According to the latest market study by International Data Corporation (IDC), media tablet shipments are expected to grow 58.7 percent year over year in 2013 reaching 229.3 million units -- that's up from 144.5 million units last year.
IDC now predicts tablet shipments will exceed those of portable PCs this year, as the slumping PC market is expected to see negative growth for the second consecutive year.
As I mentioned yesterday, IDC expects media tablet shipments to outpace the entire PC market (portables and desktops combined) by 2015.
"What started as a sign of tough economic times has quickly shifted to a change in the global computing paradigm with mobile being the primary benefactor," said Ryan Reith, Program Manager at IDC.
Tablets surpassing portables in 2013, and total PCs in 2015, marks a significant change in consumer attitudes about compute devices and the applications and ecosystems that power them. IDC continues to believe that PCs will have an important role in this new era of computing -- especially among business users.
But for many consumers, a media tablet is a simple and elegant solution for core use cases that were previously addressed by the legacy personal computer.
While Apple has been at the forefront of the tablet revolution, the current market expansion has been increasingly fueled by low-cost Google Android devices. In 2013, the worldwide average selling price (ASP) for tablets is expected to decline -10.8 percent to $381.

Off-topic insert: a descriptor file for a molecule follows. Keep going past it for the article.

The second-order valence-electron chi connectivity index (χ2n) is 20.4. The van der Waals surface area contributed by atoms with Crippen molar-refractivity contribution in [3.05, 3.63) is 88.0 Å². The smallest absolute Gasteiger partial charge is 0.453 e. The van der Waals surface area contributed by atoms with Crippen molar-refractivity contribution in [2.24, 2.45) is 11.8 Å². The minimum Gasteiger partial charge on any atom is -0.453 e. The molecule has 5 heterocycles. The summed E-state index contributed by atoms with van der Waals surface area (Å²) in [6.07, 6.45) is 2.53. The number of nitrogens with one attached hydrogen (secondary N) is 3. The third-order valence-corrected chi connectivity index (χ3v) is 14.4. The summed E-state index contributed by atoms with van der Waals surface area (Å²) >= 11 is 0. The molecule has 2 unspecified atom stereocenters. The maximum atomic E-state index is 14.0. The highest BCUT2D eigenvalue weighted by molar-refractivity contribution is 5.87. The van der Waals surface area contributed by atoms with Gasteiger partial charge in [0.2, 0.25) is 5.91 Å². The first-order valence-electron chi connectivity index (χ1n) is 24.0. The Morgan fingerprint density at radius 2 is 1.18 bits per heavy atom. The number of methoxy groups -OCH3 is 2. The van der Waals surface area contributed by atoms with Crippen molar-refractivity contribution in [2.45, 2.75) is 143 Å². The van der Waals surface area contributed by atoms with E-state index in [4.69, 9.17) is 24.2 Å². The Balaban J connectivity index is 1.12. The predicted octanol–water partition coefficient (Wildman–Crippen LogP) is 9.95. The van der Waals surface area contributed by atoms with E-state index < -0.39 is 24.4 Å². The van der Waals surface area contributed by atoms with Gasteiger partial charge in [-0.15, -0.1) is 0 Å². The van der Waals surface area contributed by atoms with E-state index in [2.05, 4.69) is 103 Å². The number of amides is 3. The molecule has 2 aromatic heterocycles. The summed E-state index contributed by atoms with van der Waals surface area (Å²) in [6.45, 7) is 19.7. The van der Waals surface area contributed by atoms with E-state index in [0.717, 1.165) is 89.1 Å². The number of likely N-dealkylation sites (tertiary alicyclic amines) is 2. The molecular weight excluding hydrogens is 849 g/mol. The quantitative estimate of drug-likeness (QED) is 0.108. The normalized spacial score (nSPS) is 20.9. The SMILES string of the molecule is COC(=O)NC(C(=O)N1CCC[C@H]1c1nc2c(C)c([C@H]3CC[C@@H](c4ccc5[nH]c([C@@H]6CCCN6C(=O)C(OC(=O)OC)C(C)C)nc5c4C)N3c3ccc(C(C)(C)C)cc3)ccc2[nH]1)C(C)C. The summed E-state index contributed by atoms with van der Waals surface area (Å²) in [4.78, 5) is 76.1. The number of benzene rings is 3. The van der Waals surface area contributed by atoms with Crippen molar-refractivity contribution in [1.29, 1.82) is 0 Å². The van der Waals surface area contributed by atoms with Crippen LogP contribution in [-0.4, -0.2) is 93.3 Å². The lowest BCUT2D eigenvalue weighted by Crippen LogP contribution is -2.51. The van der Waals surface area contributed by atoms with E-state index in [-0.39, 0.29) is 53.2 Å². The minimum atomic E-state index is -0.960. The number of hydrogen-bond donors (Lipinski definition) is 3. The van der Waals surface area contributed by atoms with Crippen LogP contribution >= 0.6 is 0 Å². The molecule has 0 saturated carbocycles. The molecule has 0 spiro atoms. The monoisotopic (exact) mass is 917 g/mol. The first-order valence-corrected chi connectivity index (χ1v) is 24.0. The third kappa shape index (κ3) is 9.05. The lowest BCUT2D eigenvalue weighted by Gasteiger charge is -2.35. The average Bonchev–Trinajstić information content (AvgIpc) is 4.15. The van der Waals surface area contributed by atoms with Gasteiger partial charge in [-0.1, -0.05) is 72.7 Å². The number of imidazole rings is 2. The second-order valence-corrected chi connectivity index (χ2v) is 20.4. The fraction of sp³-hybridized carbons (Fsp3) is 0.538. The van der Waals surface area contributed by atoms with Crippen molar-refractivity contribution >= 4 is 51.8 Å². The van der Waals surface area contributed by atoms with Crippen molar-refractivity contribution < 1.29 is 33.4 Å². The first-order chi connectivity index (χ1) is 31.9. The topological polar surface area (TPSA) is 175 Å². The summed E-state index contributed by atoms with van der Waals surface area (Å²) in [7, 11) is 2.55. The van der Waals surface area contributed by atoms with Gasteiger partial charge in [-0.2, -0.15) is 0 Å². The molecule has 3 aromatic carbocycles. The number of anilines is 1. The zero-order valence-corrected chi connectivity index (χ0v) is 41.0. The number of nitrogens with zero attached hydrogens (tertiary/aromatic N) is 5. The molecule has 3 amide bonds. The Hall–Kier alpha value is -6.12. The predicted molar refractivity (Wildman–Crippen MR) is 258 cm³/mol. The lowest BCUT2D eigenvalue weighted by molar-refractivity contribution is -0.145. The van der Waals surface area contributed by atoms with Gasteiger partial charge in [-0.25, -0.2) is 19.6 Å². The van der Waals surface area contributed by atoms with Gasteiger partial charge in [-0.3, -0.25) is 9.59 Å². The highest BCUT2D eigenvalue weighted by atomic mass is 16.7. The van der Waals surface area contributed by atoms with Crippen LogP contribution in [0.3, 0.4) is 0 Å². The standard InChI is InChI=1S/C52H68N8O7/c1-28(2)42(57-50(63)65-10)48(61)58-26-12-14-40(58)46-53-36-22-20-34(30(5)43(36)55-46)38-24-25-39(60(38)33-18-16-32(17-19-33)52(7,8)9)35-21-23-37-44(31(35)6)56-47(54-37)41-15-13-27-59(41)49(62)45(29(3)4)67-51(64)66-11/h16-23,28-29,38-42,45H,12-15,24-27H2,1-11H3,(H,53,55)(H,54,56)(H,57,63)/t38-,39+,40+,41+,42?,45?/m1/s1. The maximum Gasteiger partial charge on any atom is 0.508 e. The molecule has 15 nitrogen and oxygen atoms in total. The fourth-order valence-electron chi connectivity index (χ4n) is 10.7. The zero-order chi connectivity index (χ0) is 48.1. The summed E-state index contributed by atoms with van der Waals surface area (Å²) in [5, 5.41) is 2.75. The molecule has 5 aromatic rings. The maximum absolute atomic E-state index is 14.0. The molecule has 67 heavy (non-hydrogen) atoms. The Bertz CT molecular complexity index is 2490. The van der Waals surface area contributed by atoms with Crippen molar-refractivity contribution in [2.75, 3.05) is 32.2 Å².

In comparison, the ASP of a PC in 2013 is nearly double that at $635. IDC expects tablet prices to decline further, which will allow vendors to deliver a viable computing experience into the hands of many more people at price points that the PC industry has aspired to meet for many years.
Apple's success in the education market has proven that tablets can be used as more than just a content consumption or gaming device. These devices are learning companions, and as tablet prices continue to drop, the dream of having a PC for every child gets replaced with the reality that we can actually provide a tablet for every child.
In addition to lower prices, another major shift in the tablet market has occurred around screen sizes. Apple's first generation iPad, which included a 9.7-inch display, was perceived by many as the sweet spot for tablets.
That is, until 7-inch Google Android-based tablets began to gain traction in the market. Apple responded with the iPad mini in the fourth quarter of 2012, and in the space of two quarters the sub-8-inch category exploded to overtake the larger-sized segment in terms of total shipments.